If everyone in the world has access to the information then why bother paying for the degree? As long as I can prove my understanding of the knowledge then why should I pay a particular university to vouch for me?

        By that reasoning most certification programs should be a thing of the past.

        Agreed. All the certifications I have passed, I've done through book study or cbts. I hated computer class room training.

        I still get certified even though I know the material because of the weed out factor which is the s

        • Re: (Score:3, Insightful)

          by ezelkow1 (693205)
          This may work for some degrees, but not the majority of engineering degrees. You really need the hands on training to understand the theory you learn in most of your classes. Doing this on your own is very hard mainly because the average person would not have access to all the resources. I.E. for computer engineering having access to the multi-thousand dollar programs to do chip synthesis, vhdl design, and fpga testing. Having access to logic analyzers and all the previous knowledge of professors and gr
      • by DeadDecoy (877617) on Tuesday April 21, 2009 @02:06PM (#27663943)
        I find the difference between the two, certification programs and universities, is that for the former you're required to remember a body facts (which may or may not change) and in the latter you're required to understand the material and apply it to new situations. The difference is subtle but important. Having a certification informs your employer that you are a replaceable cog; that you have the exact criteria to do the job, no more no less. A university education (at least at the higher levels) would tell the employer that you have some body of knowledge but also the capacity above and beyond the minimum. This would allow them to invest in a partner rather than a replaceable cog.

        Now my views on this are probably limited, but that is my impression of what the two types of programs offer. Particularly from seeing all of the TV programs which advertise 'Get your degree in x-months to get a high paying job'. It all seems focused on teaching you the 'what' of learning instead of the 'how'. Ah but, maybe some ITT Tech graduate will prove me wrong.
    • by DancesWithBlowTorch (809750) on Tuesday April 21, 2009 @01:20PM (#27663099)

      As long as I can prove my understanding of the knowledge then why should I pay a particular university to vouch for me?

      How do prove your understanding? Now, if only there was some sort of system to examine your understanding and award degrees...

    • Because they offer certify that you did learn the stuff. This is why Microsoft, Cisco... make tons of certs.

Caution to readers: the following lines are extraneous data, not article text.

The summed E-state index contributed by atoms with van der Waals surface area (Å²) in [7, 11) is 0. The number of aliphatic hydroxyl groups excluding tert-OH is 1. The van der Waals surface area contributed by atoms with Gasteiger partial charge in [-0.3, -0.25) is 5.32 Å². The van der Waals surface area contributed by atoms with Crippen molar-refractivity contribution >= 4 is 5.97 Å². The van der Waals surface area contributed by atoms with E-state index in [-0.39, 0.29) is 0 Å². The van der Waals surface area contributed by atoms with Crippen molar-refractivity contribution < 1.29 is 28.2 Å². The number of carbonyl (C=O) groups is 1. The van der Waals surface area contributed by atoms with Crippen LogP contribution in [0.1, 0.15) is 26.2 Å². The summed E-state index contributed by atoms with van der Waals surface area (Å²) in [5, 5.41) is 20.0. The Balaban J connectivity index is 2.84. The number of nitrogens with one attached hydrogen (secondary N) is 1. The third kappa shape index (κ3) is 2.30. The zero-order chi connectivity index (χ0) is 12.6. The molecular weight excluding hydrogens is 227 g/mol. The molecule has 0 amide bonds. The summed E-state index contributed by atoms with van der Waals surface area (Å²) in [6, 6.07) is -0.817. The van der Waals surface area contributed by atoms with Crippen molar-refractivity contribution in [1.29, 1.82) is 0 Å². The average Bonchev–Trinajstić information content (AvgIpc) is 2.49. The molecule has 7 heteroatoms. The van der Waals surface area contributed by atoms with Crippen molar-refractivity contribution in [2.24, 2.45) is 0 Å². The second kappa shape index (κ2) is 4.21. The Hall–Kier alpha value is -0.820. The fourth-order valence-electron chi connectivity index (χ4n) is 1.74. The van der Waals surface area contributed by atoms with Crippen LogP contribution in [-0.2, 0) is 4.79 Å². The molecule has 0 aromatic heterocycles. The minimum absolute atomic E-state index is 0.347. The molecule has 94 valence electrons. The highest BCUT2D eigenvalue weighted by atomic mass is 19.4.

• by RenHoek (101570) on Tuesday April 21, 2009 @01:22PM (#27663129) Homepage

      1) Because having a teacher explaining things to you can be a lot easier then trying to absorb it from a book

      2) The internet is great, but some of the information is damn inaccurate. You would presume a university to make sure that what it teaches is correct and up-to-date. (Caveat emptor)

      3) While a manager can grill applicants to see if they really know everything what they need to know, it's a whole lot more efficient to have "RHCE" or "MSCE" etc. in your resume.

      • by AstrumPreliator (708436) on Tuesday April 21, 2009 @02:01PM (#27663871)
        Actually university isn't so much about learning information (although you do learn a lot), it's more about learning how to learn. My room mate is a sophomore, whereas I graduate in a few weeks. I've noticed her coursework is very "Learn this, here's how to do X, now go do Y which is nearly identical to X." My coursework on the other hand is "Do Y, you're expected to learn how to do it." That little piece of paper doesn't say you know everything, it just says you know how to and are willing to learn.

        At least that's what I've gathered from my time at university.
        • by C10H14N2 (640033) on Tuesday April 21, 2009 @02:46PM (#27664745)

          It also proves beyond a doubt that you could withstand an average length of association requiring the constant navigation of byzantine and plainly absurd, arbitrary and obstructing policies and procedures involving intensely egomaniacal petty infighting sadists and their droves of attendant sycophants competing for favor all the while being forced into insane and conflicting schedules designed explicitly to prevent you from accomplishing anything, yet degree in hand, you've proven that somehow you did and still had the composure to not get arrested at your commencement in a cathartic act of domestic terrorism.

          Your average high-school dropout realizes this is insane and simply wanders off in frustration, but someone with a degree has been highly conditioned to see it as acceptable, normal human behavior...which, sadly, it is.

    • by johnsonav (1098915) on Tuesday April 21, 2009 @01:24PM (#27663155) Journal